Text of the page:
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Mums word

by Clare Smith 6 months ago in humanity
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(part 1)

"You are special, God wouldn't have made you the way you are without a good reason", that was what my mum always told me when I was low. The times when I had been bullied for the way I walked, or for being too fat or just not fitting in.

I had been born with a type of spina bifida, leaving me with a curved spine and a deformed left foot. My mum fought for me every step of the way, the education authority wanted to send me to "special school". My mum was there fighting for my right to be integrated into normal school, after all I had no learning difficulty.

School was both a blessing and a curse. I loved to learn, reading was my passion and I often used to learn things just for the hell of it. I even taught myself how to play chess from books (not that I am any good at it). However children will be children, and they can be cruel. I was often left out of games, or bullied for being different.

I became a fighter just like my mum. I was determined once I left school to become a nurse like her. She advised me against it several times, but I knew she was proud that I wished to go into the profession. The odds seemed stacked against me. My form tutor even told me that "With your disability, you can't be a nurse". Despite that I got into university...the course was gruelling compared to other courses. We had nearly a full week of study and placements on top of that. There were times I nearly gave in, like when the ward sister complained I was lazy when I sat with patients as I did their blood pressure and temperature. That was simply a way of managing the pain from my bad foot from being on it too much. I didn't like to share that I had physical problems, so I hadn't told her. My Mum told me "be proud of who you are" so I started to tell senior staff on placements. I found ways to manage my own pain and tiredness and they left me to it.

When I began work as a qualified nurse the way was paved with difficulties. The ward sister in my first job was a bully. She never had a kind word for any member of staff, but to me she was ultra critical. Often taking me into the office to tell me I was a rubbish nurse and would never amount to much. I did struggle trying to keep up with the workload, mask the constant pain I was in and smile for the patients.

I ended up having to go on sick leave, the tiny amount of confidence I had was shattered. I couldn't see a light at the end of the tunnel. I was depressed, and to add to that became anxious too. Each meeting about my sickness I was sat without support in front of my bully and a member of HR who supported her views on me. It was only the intervention of the union, alongside with the support from occupational health which got me through it.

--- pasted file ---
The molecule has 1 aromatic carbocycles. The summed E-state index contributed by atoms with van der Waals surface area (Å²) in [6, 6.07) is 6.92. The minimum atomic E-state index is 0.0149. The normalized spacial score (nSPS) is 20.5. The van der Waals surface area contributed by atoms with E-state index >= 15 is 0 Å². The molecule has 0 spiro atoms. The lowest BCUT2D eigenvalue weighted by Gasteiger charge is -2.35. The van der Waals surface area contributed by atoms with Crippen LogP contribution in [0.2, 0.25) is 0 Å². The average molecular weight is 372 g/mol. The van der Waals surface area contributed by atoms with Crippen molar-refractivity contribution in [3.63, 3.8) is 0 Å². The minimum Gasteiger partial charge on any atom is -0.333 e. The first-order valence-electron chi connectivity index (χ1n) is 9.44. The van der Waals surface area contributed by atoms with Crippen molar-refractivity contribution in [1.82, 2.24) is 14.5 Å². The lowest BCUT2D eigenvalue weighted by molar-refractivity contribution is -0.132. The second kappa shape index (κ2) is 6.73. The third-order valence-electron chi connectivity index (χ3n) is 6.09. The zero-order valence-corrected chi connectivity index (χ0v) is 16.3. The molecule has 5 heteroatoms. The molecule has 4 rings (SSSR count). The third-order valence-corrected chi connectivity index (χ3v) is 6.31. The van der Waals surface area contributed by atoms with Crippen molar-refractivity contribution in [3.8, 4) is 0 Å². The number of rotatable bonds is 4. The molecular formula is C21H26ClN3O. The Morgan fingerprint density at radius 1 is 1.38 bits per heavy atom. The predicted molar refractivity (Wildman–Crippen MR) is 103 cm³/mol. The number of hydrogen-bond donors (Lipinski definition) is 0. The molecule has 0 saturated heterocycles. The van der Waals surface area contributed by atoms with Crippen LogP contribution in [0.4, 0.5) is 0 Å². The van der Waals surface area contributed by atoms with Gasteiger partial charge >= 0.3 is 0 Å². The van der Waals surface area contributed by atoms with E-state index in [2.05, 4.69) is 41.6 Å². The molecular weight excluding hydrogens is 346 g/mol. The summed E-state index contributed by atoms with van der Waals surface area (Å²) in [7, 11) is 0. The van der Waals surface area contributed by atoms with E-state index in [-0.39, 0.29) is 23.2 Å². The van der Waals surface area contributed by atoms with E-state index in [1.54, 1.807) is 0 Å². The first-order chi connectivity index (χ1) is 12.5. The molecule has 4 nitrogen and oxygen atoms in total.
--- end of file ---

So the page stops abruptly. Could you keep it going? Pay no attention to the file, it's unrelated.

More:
I found my true calling caring for others with disabilities. When I had qualified I got a job on a rehabilitation ward for people with neurological disabilities. It was there I felt truly accepted by the staff and by the patients. I finally felt the reason why I had been created, I had been through similar experiences to the people I cared for. It helped me connect, to allow these patients to fully trust me. I remained silent about my own experiences but it seemed to allow me a depth of empathy that others struggled to reach.


About the author

Clare Smith

I have always written and read a lot since an early age. I was a member of a writers workshop at school and wrote loads of poetry. Now I concentrate more on short stories and my novel in progress.

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Nice work

Very well written. Keep up the good work!

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  • Alexandra Taylor26 days ago

    I really enjoyed learning your story. It gave great insight into the 'caring' that doesn't necessarily come naturally. The torment that people, who are born with disabilities, are made to suffer is all too often ignored so the bullying is allowed to go unchecked at school. Bullying in the workplace, which is obvious discrimination, is unforgivable, especially by nursing staff. I look forward to the rest of your story 😊

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